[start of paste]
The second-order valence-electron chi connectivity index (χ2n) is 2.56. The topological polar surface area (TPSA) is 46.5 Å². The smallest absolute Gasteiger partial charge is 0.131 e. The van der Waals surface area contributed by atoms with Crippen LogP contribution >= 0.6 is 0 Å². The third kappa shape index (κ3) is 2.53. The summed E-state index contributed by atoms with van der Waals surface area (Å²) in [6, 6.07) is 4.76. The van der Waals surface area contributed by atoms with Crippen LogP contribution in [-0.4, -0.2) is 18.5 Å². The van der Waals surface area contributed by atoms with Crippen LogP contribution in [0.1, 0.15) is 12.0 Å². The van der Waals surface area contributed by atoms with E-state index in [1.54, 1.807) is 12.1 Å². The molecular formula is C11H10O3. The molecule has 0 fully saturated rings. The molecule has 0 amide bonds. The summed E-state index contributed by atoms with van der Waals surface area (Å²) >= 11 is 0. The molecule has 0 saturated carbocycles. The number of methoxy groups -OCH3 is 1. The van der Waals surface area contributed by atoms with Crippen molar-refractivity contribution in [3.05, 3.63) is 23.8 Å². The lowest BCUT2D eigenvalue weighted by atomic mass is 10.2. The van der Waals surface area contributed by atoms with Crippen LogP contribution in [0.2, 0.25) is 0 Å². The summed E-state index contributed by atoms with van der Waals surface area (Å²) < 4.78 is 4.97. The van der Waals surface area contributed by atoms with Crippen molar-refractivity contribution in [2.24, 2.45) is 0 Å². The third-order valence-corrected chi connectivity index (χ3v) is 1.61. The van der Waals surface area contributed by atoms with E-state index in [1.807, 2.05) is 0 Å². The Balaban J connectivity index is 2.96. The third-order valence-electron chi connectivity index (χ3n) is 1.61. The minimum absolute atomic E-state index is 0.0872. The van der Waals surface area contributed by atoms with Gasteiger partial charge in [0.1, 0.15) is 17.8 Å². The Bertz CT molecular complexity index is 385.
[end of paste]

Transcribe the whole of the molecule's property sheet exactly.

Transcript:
The second-order valence-electron chi connectivity index (χ2n) is 2.56. The topological polar surface area (TPSA) is 46.5 Å². The smallest absolute Gasteiger partial charge is 0.131 e. The van der Waals surface area contributed by atoms with Crippen LogP contribution >= 0.6 is 0 Å². The third kappa shape index (κ3) is 2.53. The summed E-state index contributed by atoms with van der Waals surface area (Å²) in [6, 6.07) is 4.76. The van der Waals surface area contributed by atoms with Crippen LogP contribution in [-0.4, -0.2) is 18.5 Å². The van der Waals surface area contributed by atoms with Crippen LogP contribution in [0.1, 0.15) is 12.0 Å². The van der Waals surface area contributed by atoms with E-state index in [1.54, 1.807) is 12.1 Å². The molecular formula is C11H10O3. The molecule has 0 fully saturated rings. The molecule has 0 amide bonds. The summed E-state index contributed by atoms with van der Waals surface area (Å²) >= 11 is 0. The molecule has 0 saturated carbocycles. The number of methoxy groups -OCH3 is 1. The van der Waals surface area contributed by atoms with Crippen molar-refractivity contribution in [3.05, 3.63) is 23.8 Å². The lowest BCUT2D eigenvalue weighted by atomic mass is 10.2. The van der Waals surface area contributed by atoms with Crippen LogP contribution in [0.2, 0.25) is 0 Å². The summed E-state index contributed by atoms with van der Waals surface area (Å²) < 4.78 is 4.97. The van der Waals surface area contributed by atoms with Crippen molar-refractivity contribution in [2.24, 2.45) is 0 Å². The third-order valence-corrected chi connectivity index (χ3v) is 1.61. The van der Waals surface area contributed by atoms with E-state index in [1.807, 2.05) is 0 Å². The Balaban J connectivity index is 2.96. The third-order valence-electron chi connectivity index (χ3n) is 1.61. The minimum absolute atomic E-state index is 0.0872. The van der Waals surface area contributed by atoms with Gasteiger partial charge in [0.1, 0.15) is 17.8 Å². The Bertz CT molecular complexity index is 385.